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10 South LaSalle Street, Suite 900, Chicago, IL 60603

211 Landmark Drive, Suite C2, Normal, IL 61761

1015 Locust Street, Suite 914, St. Louis, MO 63101


A Peek Into Petitioner’s Past Prevents A Permanent Total

January 2021

By: Francis M. Brady, Karen E. Zimmermann, and Ndubuisi V. Obah

Petitioner was scheduled for a cervical fusion surgery which she and her treating neurosurgeon both linked to a trauma at work. A large umbrella blew over and its pole struck petitioner in the back of the head. Not only was there a physical injury, petitioner also asserted she sustained post-traumatic stress disorder as a result of the incident. She was supported in that claim by her treating psychologist. Both doctors limited her ability to work and no light duty could be afforded. Thus she was and had been for some months on full benefits.

The question that was initially posed was how quickly the case could be closed. BCM posited a different inquiry—we asked how quickly the case could be won. Social media and medical survey leads were closely pursued, as were ISO data. Subpoenas issued followed by additional subpoenas when further leads were produced. In all, 58 subpoenas were issued. Imaging studies from before the accident were unearthed. An expert neurosurgeon was engaged who compared the early studies to films from after the trauma revealing no changes.

It turns out Petitioner had been in a car accident several years before the umbrella episode and her complaints at that point were largely identical to her complaints after the alleged work accident. A true relevancy standard was adapted: records that were relevant themselves or tending to lead to relevant evidence. Thus dental documents disclosed histories of psychological affliction and care predating the work incident. Indeed she had been diagnosed with PTSD twice before.

So instead of allowing the surgeries and ending up with an accepted job loss case, TTD was terminated and authority for care withdrawn. Liability was denied.

But it was not enough to marshal all this evidence. BCM had to be ready to present it. As soon as it appeared we’d be recommending benefits be cut off, trial was likely sooner rather than later. We got out ahead by hiring our experts immediately: a neurosurgeon and a psychologist, both highly credentialed. We pushed back when the Motions were received and the push back was founded on substance: an entire history of preexisting conditions and care along with solid opinions severing causation.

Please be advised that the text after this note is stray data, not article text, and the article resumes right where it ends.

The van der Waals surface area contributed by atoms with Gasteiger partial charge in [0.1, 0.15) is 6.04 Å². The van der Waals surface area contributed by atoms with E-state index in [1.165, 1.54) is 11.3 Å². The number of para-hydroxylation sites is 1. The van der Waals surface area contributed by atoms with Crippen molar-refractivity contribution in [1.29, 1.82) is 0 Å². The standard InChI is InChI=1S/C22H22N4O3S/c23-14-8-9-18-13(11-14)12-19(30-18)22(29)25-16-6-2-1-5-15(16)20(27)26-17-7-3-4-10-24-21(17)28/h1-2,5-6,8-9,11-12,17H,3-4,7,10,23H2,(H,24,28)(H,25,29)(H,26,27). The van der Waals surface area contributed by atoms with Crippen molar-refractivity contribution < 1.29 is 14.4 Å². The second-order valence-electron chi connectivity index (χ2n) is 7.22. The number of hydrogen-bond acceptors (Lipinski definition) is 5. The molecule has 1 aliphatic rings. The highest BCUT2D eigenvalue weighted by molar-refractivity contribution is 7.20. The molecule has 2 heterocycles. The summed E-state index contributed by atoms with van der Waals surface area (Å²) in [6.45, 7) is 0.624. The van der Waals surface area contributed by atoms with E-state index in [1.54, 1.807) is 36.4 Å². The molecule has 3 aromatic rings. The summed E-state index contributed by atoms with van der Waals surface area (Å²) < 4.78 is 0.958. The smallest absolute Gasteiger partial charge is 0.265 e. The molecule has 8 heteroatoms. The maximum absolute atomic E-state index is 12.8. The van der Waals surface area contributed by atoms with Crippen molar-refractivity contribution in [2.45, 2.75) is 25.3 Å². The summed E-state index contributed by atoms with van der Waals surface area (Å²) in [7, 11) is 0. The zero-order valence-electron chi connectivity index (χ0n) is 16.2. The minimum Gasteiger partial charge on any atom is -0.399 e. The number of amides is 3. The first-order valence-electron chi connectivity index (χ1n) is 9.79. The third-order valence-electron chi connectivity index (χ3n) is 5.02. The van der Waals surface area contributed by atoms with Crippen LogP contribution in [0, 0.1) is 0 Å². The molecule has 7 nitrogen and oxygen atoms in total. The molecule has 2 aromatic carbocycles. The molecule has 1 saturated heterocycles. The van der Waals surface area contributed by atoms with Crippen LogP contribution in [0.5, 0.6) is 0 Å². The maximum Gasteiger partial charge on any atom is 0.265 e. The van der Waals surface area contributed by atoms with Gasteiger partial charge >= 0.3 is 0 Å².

We were ready to proceed to trial before Petitioner and when the Commission had an opening. There aren’t that many with the Special Circumstances Calendar.

As the trial testimony came in, it became clear that nothing about the circumstances of the episode exposed claimant to a risk of injury greater than the general public. Seizing on Petitioner’s failure in this regard, BCM argued the problems did not arise out of the job. Of course Petitioner was still in the course of her job but she could not prove both prongs of compensability.

Had she won, Petitioner was looking to recover $60,000.00 in medical; $46,000.00 in TTD; and, $400,000.00 as the present cash value of a permanent total disability payout.

She took nothing under the Arbitrator’s finding of no liability

  • Chicago Bar Association
  • Workers' Compensation Lawyers Association
  • DRI
  • The Illinois Association of Defense Trial Counsel
  • Illinois Self-Insurers' Association
  • Chicago Bar Association
  • Workers' Compensation Lawyers Association
  • DRI
  • The Illinois Association of Defense Trial Counsel
  • Illinois Self-Insurers' Association
10 South LaSalle Street, Suite 900
Chicago, IL 60603
Phone: 312-425-3131
211 Landmark Drive, Suite C2
Normal, IL 61761
Phone: 309-862-4914
1015 Locust Street, Suite 914
St. Louis, MO 63101
Phone: 314-300-0527
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